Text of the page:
This article looks at a character of Jakub Frank, the 18th-century Jewish Messianic leader, in Andrzej Żuławski’s book of idiosyncratic essays Moliwda (published in 1994). Żuławski, a controversial fi lm-maker and writer, whose historic musings are usually focused on an individual who embodies the spirit of the age in this case turns his attention to Jakub Frank. Moliwda is typical of the early phase of Żuławski’s writing career characterized by a radically revisionist explorations of the Age of the Enlightenment in search for parallels with the modern age and his own life. Jakub Frank is presented as a trickster, religious charlatan, political fraudster and fateful ancestor of 20th-century tyrants, but at the same time as a rebel against the idea of God and history enshrined in the Judaic tradition. The article views Żuławski’s interpretation as an attempt to appropriate certain elements of the history of religion to create an authoritarian vision of modernity and its historical roots, based on mechanisms of self-aggrandizement, sexualization of power and subversion of all hierarchies.
Czarny Paryż [The Back Paris] is a crime novel written by Jolanta Fuchsówna, journalist and writer, and Jan Brzękowski, leading poet of the Cracow Avant-garde who lived in Paris, and serialized in the Cracow daily Ilustrowany Kurier Codzienny in 1932, but not published as a book. In this article two typescripts of the novel are analyzed and compared with the printed text, taking note of all the corrections and amendments introduced by the authors. An integral supplement to this textual study is an extract from Chapter XIII ‘A Party in the Studio of the Japanese Man’ reproduced in two versions, 1) with footnotes and modernized spelling, and 2) the original text from the typescript with all annotations.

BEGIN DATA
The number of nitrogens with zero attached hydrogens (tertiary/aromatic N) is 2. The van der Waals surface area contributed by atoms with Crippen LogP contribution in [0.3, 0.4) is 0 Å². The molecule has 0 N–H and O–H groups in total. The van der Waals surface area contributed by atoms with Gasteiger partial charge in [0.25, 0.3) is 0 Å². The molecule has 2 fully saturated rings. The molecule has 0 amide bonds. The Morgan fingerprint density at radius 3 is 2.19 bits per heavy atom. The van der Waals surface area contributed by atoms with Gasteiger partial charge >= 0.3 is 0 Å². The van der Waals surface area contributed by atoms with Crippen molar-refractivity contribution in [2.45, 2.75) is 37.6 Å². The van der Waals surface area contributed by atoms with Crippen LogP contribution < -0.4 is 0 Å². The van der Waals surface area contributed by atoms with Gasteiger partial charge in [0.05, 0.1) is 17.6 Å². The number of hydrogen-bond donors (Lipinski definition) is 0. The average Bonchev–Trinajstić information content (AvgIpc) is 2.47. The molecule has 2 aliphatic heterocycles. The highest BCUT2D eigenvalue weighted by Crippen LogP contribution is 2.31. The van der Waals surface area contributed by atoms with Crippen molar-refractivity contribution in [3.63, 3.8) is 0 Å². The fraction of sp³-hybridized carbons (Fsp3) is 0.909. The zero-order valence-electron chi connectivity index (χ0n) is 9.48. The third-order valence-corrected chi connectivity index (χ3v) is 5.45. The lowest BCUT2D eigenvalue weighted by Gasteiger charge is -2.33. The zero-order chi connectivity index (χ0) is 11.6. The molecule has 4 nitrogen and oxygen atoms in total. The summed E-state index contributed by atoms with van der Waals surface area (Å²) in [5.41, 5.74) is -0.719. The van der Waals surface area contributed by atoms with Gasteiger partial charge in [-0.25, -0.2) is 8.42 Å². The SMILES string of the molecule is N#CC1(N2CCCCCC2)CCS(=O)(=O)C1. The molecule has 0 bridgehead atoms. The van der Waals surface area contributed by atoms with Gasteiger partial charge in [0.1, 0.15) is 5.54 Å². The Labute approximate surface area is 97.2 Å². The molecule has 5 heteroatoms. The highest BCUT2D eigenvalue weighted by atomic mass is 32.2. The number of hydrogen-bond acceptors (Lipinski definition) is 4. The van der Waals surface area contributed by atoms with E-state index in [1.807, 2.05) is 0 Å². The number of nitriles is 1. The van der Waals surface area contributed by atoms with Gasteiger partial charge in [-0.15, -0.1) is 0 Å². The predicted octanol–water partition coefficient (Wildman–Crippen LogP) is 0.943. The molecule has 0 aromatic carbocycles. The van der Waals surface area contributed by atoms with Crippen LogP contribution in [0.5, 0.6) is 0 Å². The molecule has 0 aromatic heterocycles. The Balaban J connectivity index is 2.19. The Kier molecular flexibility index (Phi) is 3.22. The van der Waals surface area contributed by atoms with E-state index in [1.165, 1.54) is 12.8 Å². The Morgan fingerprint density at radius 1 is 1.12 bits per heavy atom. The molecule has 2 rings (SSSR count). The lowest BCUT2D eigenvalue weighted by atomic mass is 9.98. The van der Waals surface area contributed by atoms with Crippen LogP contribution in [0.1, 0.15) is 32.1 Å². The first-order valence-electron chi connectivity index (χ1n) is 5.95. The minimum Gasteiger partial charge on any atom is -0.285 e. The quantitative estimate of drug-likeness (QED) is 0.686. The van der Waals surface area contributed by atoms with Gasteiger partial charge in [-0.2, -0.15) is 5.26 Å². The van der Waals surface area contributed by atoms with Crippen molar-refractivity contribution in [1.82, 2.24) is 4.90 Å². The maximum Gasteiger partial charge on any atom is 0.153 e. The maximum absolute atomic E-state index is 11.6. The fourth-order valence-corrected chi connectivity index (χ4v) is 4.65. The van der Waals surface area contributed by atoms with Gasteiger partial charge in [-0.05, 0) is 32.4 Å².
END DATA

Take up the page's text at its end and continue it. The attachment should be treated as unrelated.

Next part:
This article analyses the transformative influence of Marcel Proust’s fiction on early works of Jarosław Iwaszkiewicz (1925–1927) in the light of the short story Nowa miłość [A New Love]. The article argues – on the basis of a reconstruction of the order in which Iwaszkiewicz read the volumes of In Search of Lost Time – that the date of its composition has be to revised and proceeds to explore the affinity between the two writers. The analyses, which draw on Harold Bloom’s infl uence theory, compare and contrast their handling of scenes and narratives, relations of analogy and visions of love. The article claims that Iwaszkiewicz was keen to enter into dialogue with the French author and adopted some of Proust’s techniques, yet without compromising his own creative autonomy. In the course of that dialogue he developed a notion of Proust’s literary art which, it is argued, provides the key to the interpretation of homoeroticism and narcissism in Nowa miłość.
This article presents a profi le of Stanisław Jaworski as a literary scholar with a life-long involvement in avant-garde literature. He defi nes the avant-garde as a mosaic of diverse trends with no common aesthetic or ideological denominator and, at the same time, as a transcultural network of artists apparently unrelated artists. Focusing on his major studies (Foundations of the Avant-garde, Tadeusz Peiper: Writer and Theoretician, Between the Avant-garde and Surrealism, and The Avant-garde) the article reconstructs Jaworski’s insights and theoretical constructs in the context of contemporary network studies and reassesses his commitment to both history and theory of literature.